Davidson – On the Very Idea of a Conceptual Scheme 30/05/16

Donald Davidson (1917 – 2003) was a very influential philosopher of the second half of the twentieth century. One of the fields he contributed to was the philosophy of language. Among other questions, the philosophy of language concerns itself with questions like: where does language get its meaning from? and, how does language relate to our mind, the world, or our community?

One reason why philosophy became interested in language was the surge in scientific progress in early modern times. With a more sophisticated science, we needed to think about the requirements of a language suitable for speaking about reality in such an objective and sophisticated way. One of the philosophers who influenced Davidson was Quine, who was indeed concerned with the philosophy of science. Quine proposed that all science aimed to form a coherent theory of reality. This, then, needs to be formulated in language. Each sentence in any language, then, formulates a theorem of this over-arching holistic theory. Sentences, then, acquire their meaning from the role they play in the totality of all true sentences in that language.

Kuhn, another philosopher of science, then proposed that it is possible to have quite different coherent holistic theories of reality. Indeed, he famously offered the idea of a paradigm shift: grand discoveries in science cause a radical change of meaning in a language. In the Ptolemaic world view, for instance, concepts like “star” and “planet” just had entirely different meanings than after the Copernican Turn. Thus, the Ptolemaic language and the Copernican language are so different in terms of meaning, that one can’t compare them with each other, even if they use the same words and grammar. They are incommensurable.

From this idea of language as a way to describe reality in different ways, it is only a small step to the following thesis, which is widely accepted today, among philosophers and non-philosophers alike. It’s called the “incommensurability thesis”, and applies Quine’s and Kuhn’s idea to all natural languages (or families of languages):

  1. All languages (or families of languages) are conceptual schemes; they are ways in which we organise reality (or our experience thereof).
  2. Different languages (or families of languages) organise reality in different ways.
  3. Therefore, languages are  not intertranslateable; conceptual schemes are incommensurable.

Davidson rejects this thesis in his seminal paper On the Very Idea of a Conceptual Scheme. He does not argue that languages all are or represent the same conceptual scheme (just in different words), but he argues that the very idea of a conceptual scheme, language as a scheme with which we categorise unorganised content, is unintelligible.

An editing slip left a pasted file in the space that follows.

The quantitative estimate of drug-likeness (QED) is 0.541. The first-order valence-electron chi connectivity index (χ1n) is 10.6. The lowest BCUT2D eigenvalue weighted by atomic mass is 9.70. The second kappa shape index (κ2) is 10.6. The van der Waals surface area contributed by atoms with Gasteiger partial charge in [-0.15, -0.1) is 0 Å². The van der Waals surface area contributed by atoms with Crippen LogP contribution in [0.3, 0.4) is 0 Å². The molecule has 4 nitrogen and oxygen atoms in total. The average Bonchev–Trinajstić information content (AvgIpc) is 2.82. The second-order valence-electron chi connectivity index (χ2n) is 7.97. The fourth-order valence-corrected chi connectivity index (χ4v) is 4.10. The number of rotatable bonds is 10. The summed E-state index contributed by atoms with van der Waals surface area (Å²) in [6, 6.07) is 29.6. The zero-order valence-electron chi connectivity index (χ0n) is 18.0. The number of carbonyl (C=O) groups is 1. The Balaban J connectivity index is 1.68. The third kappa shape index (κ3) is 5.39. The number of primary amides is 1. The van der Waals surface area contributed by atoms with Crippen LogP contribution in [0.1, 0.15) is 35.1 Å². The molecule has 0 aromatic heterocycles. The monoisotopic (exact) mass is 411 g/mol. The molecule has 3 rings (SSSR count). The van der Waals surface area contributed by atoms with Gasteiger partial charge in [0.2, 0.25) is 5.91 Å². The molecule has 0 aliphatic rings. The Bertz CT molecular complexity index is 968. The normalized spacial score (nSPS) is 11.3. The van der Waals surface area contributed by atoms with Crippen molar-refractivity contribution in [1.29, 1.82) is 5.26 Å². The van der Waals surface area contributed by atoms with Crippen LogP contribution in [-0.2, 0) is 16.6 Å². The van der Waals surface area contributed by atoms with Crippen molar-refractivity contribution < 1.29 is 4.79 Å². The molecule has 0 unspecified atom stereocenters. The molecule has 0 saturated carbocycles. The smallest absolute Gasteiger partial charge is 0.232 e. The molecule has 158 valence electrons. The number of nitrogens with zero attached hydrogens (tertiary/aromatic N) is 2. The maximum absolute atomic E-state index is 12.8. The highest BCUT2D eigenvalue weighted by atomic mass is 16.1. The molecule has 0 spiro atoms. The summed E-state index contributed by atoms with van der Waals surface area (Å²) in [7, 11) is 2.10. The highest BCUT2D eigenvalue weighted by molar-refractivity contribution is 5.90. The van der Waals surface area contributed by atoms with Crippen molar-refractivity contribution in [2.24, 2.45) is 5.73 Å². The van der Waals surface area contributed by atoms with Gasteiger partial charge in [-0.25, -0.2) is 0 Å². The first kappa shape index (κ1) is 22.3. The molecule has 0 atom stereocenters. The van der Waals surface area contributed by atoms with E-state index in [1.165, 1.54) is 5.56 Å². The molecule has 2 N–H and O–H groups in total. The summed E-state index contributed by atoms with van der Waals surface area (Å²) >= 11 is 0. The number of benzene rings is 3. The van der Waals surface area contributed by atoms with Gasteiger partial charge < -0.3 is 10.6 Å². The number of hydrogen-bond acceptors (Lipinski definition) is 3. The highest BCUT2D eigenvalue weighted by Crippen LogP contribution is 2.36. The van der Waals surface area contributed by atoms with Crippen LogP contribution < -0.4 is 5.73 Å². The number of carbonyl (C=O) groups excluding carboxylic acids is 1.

How would a conceptual scheme work? Well, there are four possibilities:

conceptual scheme

Davidson proceeds to reject them one by one.

Firstly, “we cannot attach a clear meaning to the notion of organising a single object (the world, nature etc.) unless that object is understood to contain or consist in other objects. Someone who sets out to organize a closet arranges the things in it. If you are told not to organize the shoes and shirts, but the closet itself, you would be bewildered.” (p.14)

Secondly, with regards to organising our experience of reality instead of reality itself: “Much the same difficulties recur. The notion of organization applies only to pluralities. … Experience makes another and more obvious trouble for the organizing idea. For how could something count as a language that organized only experiences, sensations, surface irritations or sense data? Surely knives and forks, railroads and mountains, cabbages and kingdoms also need organizing.” (p.15)

Finally, Davidson argues, saying that language fits reality or fits our experience of reality is just a complicated way of saying it is true. But since we’re all sharing the same reality, if all languages just combine true sentences about reality, all languages must share the same meaning.

A truth-conditional theory of meaning

Davidson uses Alfred Tarski’s Convention T to arrive at his truth-conditional theory of meaning:

“according to Tarski’s Convention T, a satisfactory theory of truth for a language L must entail, for every sentence s of L, a theorem of the form “s is true if and only if p” where “s” is replaced by a description of s and “p” by s itself if L is English, and by a translation of s into English if L is not English.” P. 16

Example: “Sneeuw is wit” is true if and only if snow is white.

Since for every language we can determine which conditions in reality must obtain for each sentence to be true, we can then find a sentence in any other language that has very similar truth conditions: a sentence that would be true in the same circumstances. If that sentence is found, then we have a translation.

If languages would indeed not be about the same reality at all, then it is hard to see how we could recognise them as languages at all, rather than mere noise. Principle of charity: interpretation or translation depends on our assuming a great deal of agreement, until disagreements surface. It is then much simpler to explain difficulties in translation as differences in belief about reality, rather than as differences in conceptual schemes.

 

 

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